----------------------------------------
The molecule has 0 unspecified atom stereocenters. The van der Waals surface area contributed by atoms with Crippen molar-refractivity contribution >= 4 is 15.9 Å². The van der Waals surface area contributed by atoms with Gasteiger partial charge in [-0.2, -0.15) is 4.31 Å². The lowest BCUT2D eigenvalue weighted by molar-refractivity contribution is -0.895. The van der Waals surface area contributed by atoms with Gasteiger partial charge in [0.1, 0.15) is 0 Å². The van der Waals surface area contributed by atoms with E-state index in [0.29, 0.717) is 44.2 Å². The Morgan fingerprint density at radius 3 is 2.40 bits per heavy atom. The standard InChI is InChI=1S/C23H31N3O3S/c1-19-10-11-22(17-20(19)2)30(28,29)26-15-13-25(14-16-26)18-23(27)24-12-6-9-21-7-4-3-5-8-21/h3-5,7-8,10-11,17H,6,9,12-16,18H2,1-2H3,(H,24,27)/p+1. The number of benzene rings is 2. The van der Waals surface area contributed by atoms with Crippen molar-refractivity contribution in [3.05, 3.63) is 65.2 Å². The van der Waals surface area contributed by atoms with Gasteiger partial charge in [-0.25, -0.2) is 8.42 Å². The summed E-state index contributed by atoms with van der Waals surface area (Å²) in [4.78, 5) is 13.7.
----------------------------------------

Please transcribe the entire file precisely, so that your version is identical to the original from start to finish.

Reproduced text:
The molecule has 0 unspecified atom stereocenters. The van der Waals surface area contributed by atoms with Crippen molar-refractivity contribution >= 4 is 15.9 Å². The van der Waals surface area contributed by atoms with Gasteiger partial charge in [-0.2, -0.15) is 4.31 Å². The lowest BCUT2D eigenvalue weighted by molar-refractivity contribution is -0.895. The van der Waals surface area contributed by atoms with Gasteiger partial charge in [0.1, 0.15) is 0 Å². The van der Waals surface area contributed by atoms with E-state index in [0.29, 0.717) is 44.2 Å². The Morgan fingerprint density at radius 3 is 2.40 bits per heavy atom. The standard InChI is InChI=1S/C23H31N3O3S/c1-19-10-11-22(17-20(19)2)30(28,29)26-15-13-25(14-16-26)18-23(27)24-12-6-9-21-7-4-3-5-8-21/h3-5,7-8,10-11,17H,6,9,12-16,18H2,1-2H3,(H,24,27)/p+1. The number of benzene rings is 2. The van der Waals surface area contributed by atoms with Crippen molar-refractivity contribution in [3.05, 3.63) is 65.2 Å². The van der Waals surface area contributed by atoms with Gasteiger partial charge in [-0.25, -0.2) is 8.42 Å². The summed E-state index contributed by atoms with van der Waals surface area (Å²) in [4.78, 5) is 13.7.